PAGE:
"Celebrate the happiness that friends are always giving, make every day a holiday and celebrate just living!" - Amanda Bradley

Sunday, July 19, 2009

ancestory and such whatnot

So, I was down at the cemetery this afternoon cleaning headstones and doing general maintenance and such and I began to think about history-an obvious past-time given my career and interests, and how different cultures approach it differently. Of course in a cemetery my thoughts immediately turned to the chinese philosophy of ancestor worship.

In any given philosophy the effort of logic is used to think rationally about why we feel the way about things we do. I can give you the textbook reasons for why history, and by association our ancestors, are important. But can I give you the feeling of why the are important, or even should be important emotionally? Not easily, no.

For most of us we look to the present and the future. The dead can do nothing for us. They cannot lift a hammer, they cannot provide words of comfort, they cannot tickle us or laugh at our jokes or lift our spirits as we struggle to live our lives. So for most of us we simply miss them and what they did for us once upon a time. We recall some small words of wisdom and wonder trivially at their lives. And then we forget them until maudlin melancholy once more jumps us late at night or on a lonely afternoon.

But the dead do so much more for us constantly, and consistently.

Each stone I cleaned I realized that an actual person was buried here. Someone who lived, like I am doing now (and will hopefully be doing far into the future.) By recognizing, honoring and justifying their life, I am doing the same for my own. I realized that what the chinese do is just the opposite of "cogito ergo sum." I think there fore I am is not true at all, in fact it is a little selfish and isolating.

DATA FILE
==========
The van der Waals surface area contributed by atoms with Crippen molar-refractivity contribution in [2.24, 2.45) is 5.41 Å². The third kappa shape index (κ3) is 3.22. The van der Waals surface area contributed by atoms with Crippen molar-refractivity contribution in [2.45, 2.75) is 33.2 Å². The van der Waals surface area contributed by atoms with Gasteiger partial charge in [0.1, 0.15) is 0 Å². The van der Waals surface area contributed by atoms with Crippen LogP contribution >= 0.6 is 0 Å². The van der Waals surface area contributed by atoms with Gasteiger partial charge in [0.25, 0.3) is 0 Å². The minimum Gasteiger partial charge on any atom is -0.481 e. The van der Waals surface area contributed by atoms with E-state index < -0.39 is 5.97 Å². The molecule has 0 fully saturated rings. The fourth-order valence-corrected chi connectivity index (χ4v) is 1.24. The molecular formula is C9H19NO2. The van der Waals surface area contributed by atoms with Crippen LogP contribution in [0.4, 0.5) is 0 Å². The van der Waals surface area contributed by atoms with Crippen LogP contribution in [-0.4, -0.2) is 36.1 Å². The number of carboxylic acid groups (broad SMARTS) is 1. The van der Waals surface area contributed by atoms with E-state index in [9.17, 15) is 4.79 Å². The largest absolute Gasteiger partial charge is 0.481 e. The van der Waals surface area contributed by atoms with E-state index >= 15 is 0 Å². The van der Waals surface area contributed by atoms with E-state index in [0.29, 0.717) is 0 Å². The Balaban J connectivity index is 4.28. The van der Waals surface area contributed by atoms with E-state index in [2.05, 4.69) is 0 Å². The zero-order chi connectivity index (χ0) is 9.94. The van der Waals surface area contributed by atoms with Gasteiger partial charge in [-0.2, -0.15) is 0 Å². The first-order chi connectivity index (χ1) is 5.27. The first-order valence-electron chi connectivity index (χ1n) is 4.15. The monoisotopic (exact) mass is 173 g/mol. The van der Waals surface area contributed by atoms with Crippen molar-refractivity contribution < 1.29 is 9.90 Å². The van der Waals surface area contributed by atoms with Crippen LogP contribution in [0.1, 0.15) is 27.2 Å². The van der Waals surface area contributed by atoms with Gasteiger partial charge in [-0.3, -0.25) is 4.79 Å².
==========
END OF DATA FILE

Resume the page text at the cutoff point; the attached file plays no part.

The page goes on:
I would rather say "To remember you, I must be." If that makes me more real then so be it, but most importantly it makes you real too, and consequently the world is a little less lonely and a little less overwhelming.

Yu Ling, an intern at the museum once told me that his grandfather inspired him to go to america to learn about history and culture. I later learned his grandfather was dead well before he was born, but that he talked to him regularly. I never really understood why anyone would do that. I accepted it, but did not understand it. Now I think I do, just a little bit.


  1. I agree, Troy. My mom took us to the cemetery often when my brother and I were young, and we'd take flowers and talk to her gramma and grampa and uncles and aunts... I know exactly where all their gravestones are in Gig Harbor and Port Orchard.

    My grandparents, who I think of (and sometimes talk to) often, both had their ashes scattered in the Puget Sound, so I spend some quiet time with them whenever I'm at the beach here.

  2. Well, you've done it again, Troy... reduced me to tears in a just a few paragraphs all before 6 am. You never cease to amaze me with your depth of understanding and insights into this human existence. Love you, Mom


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